Intelligence Law School - Course 1: Lesson 4.2.2 Public Laws vs. Private Laws

««« Previous Lesson  |  Next Lesson »»»


4.2 Enactment and Publication of Federal Statutes

4.2.2 Public Laws vs. Private Laws

Lecture Audio

Annotated Lecture Transcript

4.2.2 Public Laws vs. Private Laws

Okay, so I probably have to explain the difference between Public Laws and Private Laws really quickly because that might be confusing.

Laws enacted pursuant to the constitutional procedures set out in Article I Section 7 can be either public laws or private laws.[1]

Public Laws are the only laws we’re going to be dealing with in this course and all of the U.S. intelligence law courses.

Public Laws are laws that apply generally to the whole country.

Private Laws, on the other hand, are special laws passed by Congress which affect just one person.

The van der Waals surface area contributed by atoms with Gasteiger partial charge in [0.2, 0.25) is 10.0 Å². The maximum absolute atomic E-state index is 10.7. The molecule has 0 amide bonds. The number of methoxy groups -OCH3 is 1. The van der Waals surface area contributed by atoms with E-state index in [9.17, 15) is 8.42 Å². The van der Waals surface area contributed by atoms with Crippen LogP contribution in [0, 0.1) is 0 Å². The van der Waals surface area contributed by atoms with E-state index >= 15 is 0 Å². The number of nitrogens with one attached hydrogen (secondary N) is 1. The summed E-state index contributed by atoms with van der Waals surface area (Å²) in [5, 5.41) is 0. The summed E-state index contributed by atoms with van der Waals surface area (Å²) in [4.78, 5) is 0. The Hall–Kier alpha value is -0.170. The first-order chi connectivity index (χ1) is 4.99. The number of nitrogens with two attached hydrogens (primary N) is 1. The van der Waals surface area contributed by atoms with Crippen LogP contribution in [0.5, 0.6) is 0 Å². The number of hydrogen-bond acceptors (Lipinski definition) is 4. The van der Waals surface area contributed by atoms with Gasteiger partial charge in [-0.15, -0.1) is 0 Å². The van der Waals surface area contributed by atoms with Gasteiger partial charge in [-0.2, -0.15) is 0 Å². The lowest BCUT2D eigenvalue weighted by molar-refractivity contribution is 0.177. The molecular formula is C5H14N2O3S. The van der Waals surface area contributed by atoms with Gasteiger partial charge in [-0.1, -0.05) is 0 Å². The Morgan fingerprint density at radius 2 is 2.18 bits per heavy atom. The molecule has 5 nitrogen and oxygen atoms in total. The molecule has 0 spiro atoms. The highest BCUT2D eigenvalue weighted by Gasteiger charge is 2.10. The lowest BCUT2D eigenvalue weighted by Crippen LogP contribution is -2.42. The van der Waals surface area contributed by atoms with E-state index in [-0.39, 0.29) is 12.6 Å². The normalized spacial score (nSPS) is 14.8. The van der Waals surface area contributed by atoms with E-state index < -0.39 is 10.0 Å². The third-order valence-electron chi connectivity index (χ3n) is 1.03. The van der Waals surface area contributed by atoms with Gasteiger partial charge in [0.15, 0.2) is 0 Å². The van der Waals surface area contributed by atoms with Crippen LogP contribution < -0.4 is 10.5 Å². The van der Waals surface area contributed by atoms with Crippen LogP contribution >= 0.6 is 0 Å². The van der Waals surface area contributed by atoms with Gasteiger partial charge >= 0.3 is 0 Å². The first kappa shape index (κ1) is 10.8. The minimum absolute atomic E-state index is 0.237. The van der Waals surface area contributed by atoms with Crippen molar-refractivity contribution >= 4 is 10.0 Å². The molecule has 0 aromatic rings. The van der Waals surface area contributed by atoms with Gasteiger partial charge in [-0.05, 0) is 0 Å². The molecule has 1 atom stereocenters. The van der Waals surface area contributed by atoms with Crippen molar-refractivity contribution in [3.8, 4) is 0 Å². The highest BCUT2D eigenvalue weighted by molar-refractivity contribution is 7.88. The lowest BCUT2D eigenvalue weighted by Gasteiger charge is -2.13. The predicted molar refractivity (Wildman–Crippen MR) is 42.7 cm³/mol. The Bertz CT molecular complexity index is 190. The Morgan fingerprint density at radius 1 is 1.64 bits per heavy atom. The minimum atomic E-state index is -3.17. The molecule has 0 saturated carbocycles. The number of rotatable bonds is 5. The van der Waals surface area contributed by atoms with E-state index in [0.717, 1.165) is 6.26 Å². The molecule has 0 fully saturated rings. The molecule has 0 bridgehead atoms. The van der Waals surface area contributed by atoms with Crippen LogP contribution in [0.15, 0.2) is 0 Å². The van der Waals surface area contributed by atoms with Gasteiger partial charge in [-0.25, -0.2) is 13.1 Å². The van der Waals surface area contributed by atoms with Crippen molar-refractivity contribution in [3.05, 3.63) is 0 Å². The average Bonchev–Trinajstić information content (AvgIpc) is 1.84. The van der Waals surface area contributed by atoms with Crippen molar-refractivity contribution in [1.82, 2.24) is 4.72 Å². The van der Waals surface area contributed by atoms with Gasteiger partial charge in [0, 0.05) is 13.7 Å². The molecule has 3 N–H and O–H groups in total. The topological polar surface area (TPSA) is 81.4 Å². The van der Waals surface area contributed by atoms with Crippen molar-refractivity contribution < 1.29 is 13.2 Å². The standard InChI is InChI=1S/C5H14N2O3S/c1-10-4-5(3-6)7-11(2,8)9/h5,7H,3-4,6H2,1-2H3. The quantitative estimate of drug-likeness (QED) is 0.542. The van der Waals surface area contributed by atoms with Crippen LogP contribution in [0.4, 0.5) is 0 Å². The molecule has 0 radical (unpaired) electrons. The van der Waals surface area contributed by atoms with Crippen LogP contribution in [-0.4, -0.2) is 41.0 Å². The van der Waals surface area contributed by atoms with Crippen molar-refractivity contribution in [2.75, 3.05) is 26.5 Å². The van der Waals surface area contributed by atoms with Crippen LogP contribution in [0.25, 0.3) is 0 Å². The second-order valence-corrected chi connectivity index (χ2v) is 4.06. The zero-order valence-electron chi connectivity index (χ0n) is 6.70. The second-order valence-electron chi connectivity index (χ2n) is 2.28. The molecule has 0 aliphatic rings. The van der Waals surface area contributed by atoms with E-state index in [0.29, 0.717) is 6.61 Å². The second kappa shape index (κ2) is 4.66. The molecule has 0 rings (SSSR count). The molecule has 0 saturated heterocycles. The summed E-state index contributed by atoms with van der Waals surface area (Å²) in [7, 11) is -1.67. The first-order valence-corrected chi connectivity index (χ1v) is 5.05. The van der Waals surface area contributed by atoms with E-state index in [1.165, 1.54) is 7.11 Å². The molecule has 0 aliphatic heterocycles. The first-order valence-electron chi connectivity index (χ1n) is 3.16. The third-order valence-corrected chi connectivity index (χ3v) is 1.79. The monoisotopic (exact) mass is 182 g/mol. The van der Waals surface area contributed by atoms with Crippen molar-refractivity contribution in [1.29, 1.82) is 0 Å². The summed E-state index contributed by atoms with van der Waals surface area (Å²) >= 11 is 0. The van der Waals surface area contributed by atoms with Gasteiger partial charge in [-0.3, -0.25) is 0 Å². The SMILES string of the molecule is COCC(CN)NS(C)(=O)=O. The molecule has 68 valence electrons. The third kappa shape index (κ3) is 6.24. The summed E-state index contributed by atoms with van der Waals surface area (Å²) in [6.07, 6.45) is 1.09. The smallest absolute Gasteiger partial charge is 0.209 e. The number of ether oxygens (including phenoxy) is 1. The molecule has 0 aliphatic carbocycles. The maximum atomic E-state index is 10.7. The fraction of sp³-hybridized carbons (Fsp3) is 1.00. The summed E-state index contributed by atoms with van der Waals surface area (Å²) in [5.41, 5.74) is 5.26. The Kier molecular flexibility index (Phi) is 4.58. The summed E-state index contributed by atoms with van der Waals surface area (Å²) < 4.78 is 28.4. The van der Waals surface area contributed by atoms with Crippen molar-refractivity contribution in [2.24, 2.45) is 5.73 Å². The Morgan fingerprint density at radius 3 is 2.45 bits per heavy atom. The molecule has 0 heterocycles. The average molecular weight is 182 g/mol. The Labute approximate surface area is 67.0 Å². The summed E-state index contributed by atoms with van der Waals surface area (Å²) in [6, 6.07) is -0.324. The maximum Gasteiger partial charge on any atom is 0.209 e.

Private laws are passed to do things like pay compensation to a person who is not eligible for payment under the ordinary public laws. 

Public Laws are what we’re focused on in U.S. intelligence law.



[1] See Cassandra L. Foley, Congressional Research Serv., Federal Statutes: What They Are and Where to Find Them (2009), available at (“When a piece of legislation is enacted under the procedures set forth in Article 1, Section 7 of the Constitution, it is characterized as a “public law” or a “private law.” Each new statute is assigned a number according to its order of enactment within a particular Congress (e.g., the 10th public law enacted in the 109th Congress was numbered as P.L. 109-10; the 10th private law was numbered Private Law 109-10). Private laws are enacted for the benefit of a named individual or entity (e.g., due to exceptional individual circumstances, Congress enacts a law providing a government reimbursement to a named person who would not otherwise be eligible under general law). In contrast, public laws are of general applicability and permanent and continuing in nature. Public laws form the basis of the Code. All other laws must be researched in the slip laws/Statutes at Large format.”).


© 2012 David Alan Jordan. All rights reserved.